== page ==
New email leaks reveal Jack Straw was very grateful for Brexit, and for the most disgusting reason
New email leaks reveal that Jack Straw, Foreign Secretary in Tony Blair’s government, was very grateful for Brexit. Not because it gave the British public a say in the direction of their country, but because it created a distraction from the publication of evidence that put his Labour government to shame.
Brexit’s “silver lining”, according to Blair’s co-architect of the 2003 invasion of Iraq, was that it buried the Chilcot Report alongside the millions who died as a result of the war.
Straw tells Powell: ‘We’ve got to spin this right’
According to the leaks, on 4 July (two days before the publication of the Chilcot Report), Straw emailed former US Secretary of State Colin Powell, his accomplice in the invasion of Iraq. He wanted to discuss the appropriate response to the upcoming release of the inquiry.
Straw had drafted a statement which he thought Powell “should see”, as it referenced him. After welcoming Powell’s feedback on the statement, Straw turned his attention to the current political climate in the UK, and the effect it might have on the reception of the Chilcot Report:
Meanwhile, as you will have seen, British politics is in the most extraordinary phase I’ve ever known. The only silver lining of the Brexit vote is that it will reduce medium term attention on Chilcot – though it will not stop the day of publication being uncomfortable.
For Straw, who had campaigned for the ‘Remain’ camp in the EU referendum, there was a bright side to Brexit. He believed that it would take the heat off the 2.6m-word report into his government’s actions in Iraq.
Was Straw right? Did the report on Blair’s invasion fall flat?
On 6 July, the day the Chilcot Report was published, there was wall-to-wall coverage of the publication and its findings into the invasion of Iraq. The Guardian alone published over 40 articles that day on the subject. By 8 July, that number had reduced to 11. And within one week, that coverage had whittled down to almost nothing.
The BBC also published dozens of news articles on the report the day it was released. But its top-listed “Editor’s choice” section on the Chilcot Report points its readers to very little coverage after that date.
Of course, there was an avalanche of other news to cover: the Brexit fallout; the Labour coup; the Conservative Party’s own leadership battle after David Cameron resigned. But it does appear that, after an initial flurry of reporting on the Chilcot findings, interest in the matter quickly dispersed.
Phew, we made it!
Straw and Powell communicated again about a month later, musing on their countries’ reactions to the report. On 3 August, Powell emailed the previous Foreign Secretary to tell him the Chilcot Report “didn’t amount to anything over here”. He explained that, in the US, Blair “was mentioned a lot for a short period of time”, but all was quiet on the western front now.
Yes, the Chilcot story has faded altogether here too. It was unpleasant on the day but almost all the focus was on Tony [Blair]. But even for him it seems to have gone.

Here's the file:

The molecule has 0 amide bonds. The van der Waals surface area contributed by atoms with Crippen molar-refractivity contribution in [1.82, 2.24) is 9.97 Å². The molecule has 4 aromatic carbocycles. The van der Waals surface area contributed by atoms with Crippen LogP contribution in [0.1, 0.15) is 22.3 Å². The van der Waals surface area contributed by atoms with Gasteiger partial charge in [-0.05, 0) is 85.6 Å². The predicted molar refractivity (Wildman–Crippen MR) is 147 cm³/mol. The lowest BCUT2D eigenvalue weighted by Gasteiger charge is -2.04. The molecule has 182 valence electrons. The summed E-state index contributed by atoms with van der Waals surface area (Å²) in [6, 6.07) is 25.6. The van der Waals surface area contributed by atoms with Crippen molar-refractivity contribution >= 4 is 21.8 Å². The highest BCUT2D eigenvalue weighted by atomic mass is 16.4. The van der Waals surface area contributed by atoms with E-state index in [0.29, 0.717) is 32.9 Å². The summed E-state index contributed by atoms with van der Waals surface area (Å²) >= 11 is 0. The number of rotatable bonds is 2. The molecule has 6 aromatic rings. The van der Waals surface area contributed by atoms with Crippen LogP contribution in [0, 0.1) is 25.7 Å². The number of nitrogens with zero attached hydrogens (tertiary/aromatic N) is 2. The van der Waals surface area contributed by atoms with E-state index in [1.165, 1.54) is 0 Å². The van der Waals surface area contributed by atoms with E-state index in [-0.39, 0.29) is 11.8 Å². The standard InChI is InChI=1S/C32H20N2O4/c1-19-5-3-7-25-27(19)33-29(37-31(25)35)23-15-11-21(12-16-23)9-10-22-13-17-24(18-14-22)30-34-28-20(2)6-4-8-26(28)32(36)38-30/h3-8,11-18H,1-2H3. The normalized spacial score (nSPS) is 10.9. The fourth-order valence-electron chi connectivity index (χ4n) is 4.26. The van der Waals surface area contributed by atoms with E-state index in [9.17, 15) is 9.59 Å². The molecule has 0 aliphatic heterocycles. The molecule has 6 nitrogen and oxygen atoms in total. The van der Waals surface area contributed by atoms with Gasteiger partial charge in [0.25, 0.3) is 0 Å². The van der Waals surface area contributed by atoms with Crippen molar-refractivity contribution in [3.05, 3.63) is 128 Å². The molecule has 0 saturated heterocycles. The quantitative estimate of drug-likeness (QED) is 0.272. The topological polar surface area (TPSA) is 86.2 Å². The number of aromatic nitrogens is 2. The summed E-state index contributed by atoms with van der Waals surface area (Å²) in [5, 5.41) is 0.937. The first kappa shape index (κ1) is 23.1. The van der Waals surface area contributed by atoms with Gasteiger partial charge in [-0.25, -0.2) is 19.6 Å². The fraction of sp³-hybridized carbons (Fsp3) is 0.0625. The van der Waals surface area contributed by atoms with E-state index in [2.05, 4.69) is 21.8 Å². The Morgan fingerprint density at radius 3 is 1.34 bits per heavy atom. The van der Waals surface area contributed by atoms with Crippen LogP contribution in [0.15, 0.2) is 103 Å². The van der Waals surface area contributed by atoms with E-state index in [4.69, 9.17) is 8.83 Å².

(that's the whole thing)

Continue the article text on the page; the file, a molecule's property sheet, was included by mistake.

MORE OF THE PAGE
There is some stuff about some relatives of soldiers killed in Iraq trying to get a legal action against Tony on its feet buy [sic] it’s hard to see how that could work.
Families of British soldiers killed in Iraq have launched an appeal to fund prosecution of Tony Blair and other state officials “who might have acted unlawfully or in excess of their powers”. If they succeed, which Straw obviously doubts, Blair’s defence will be paid for by the taxpayer, despite the former Prime Minister being a millionaire.
Scorched on our souls
Straw’s relief that the “unpleasant” attention surrounding the Iraq War report had “faded” reveals an unsettling attitude towards one of the UK’s most disastrous decisions. The invasion of Iraq was an absolute catastrophe. Countless lives were lost, an entire region was thrown into chaos, terrorism blossomed, and the reputation of the UK around the world was ruined.
But seemingly, all Straw can focus on is saving his own skin.
UK citizens, and all those around the world affected by the decisions made here, deserve better architects than this.
The fact that we are all now acutely aware of that is the only true ‘silver lining’ of this disgusting episode in UK history.
– Read more Canary reporting on the Chilcot report.
– Take action with the Stop the War Coalition against the militarisation of our world.
– Donate to the crowdfunding appeal seeking to hold those responsible for the war to account.
– Support The Canary if you appreciate the work we do.
Image via Chatham House/Flickr
We know everyone is suffering under the Tories - but the Canary is a vital weapon in our fight back, and we need your support
The Canary Workers’ Co-op knows life is hard. The Tories are waging a class war against us we’re all having to fight. But like trade unions and community organising, truly independent working-class media is a vital weapon in our armoury.
The Canary doesn’t have the budget of the corporate media. In fact, our income is over 1,000 times less than the Guardian’s. What we do have is a radical agenda that disrupts power and amplifies marginalised communities. But we can only do this with our readers’ support.
So please, help us continue to spread messages of resistance and hope. Even the smallest donation would mean the world to us.